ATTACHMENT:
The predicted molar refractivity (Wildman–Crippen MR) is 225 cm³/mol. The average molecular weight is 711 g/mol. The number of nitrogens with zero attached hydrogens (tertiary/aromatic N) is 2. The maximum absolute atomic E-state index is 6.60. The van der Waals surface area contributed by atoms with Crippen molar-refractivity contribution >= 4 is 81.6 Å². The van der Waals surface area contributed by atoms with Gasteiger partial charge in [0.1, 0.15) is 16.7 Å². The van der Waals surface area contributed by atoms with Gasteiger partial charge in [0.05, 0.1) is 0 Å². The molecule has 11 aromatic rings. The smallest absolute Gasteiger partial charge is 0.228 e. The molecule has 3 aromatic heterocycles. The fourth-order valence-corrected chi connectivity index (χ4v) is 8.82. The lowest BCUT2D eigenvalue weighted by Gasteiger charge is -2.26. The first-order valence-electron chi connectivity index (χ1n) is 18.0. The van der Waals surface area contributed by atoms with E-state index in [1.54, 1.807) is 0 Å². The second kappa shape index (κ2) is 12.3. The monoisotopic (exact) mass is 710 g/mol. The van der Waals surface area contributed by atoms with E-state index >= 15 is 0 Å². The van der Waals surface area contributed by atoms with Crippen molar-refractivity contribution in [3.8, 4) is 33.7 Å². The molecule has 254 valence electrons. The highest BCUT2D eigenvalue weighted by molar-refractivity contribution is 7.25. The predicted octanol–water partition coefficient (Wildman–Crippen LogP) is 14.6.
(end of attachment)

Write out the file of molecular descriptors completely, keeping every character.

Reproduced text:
The predicted molar refractivity (Wildman–Crippen MR) is 225 cm³/mol. The average molecular weight is 711 g/mol. The number of nitrogens with zero attached hydrogens (tertiary/aromatic N) is 2. The maximum absolute atomic E-state index is 6.60. The van der Waals surface area contributed by atoms with Crippen molar-refractivity contribution >= 4 is 81.6 Å². The van der Waals surface area contributed by atoms with Gasteiger partial charge in [0.1, 0.15) is 16.7 Å². The van der Waals surface area contributed by atoms with Gasteiger partial charge in [0.05, 0.1) is 0 Å². The molecule has 11 aromatic rings. The smallest absolute Gasteiger partial charge is 0.228 e. The molecule has 3 aromatic heterocycles. The fourth-order valence-corrected chi connectivity index (χ4v) is 8.82. The lowest BCUT2D eigenvalue weighted by Gasteiger charge is -2.26. The first-order valence-electron chi connectivity index (χ1n) is 18.0. The van der Waals surface area contributed by atoms with E-state index in [1.54, 1.807) is 0 Å². The second kappa shape index (κ2) is 12.3. The monoisotopic (exact) mass is 710 g/mol. The van der Waals surface area contributed by atoms with E-state index >= 15 is 0 Å². The van der Waals surface area contributed by atoms with Crippen molar-refractivity contribution in [3.8, 4) is 33.7 Å². The molecule has 254 valence electrons. The highest BCUT2D eigenvalue weighted by molar-refractivity contribution is 7.25. The predicted octanol–water partition coefficient (Wildman–Crippen LogP) is 14.6.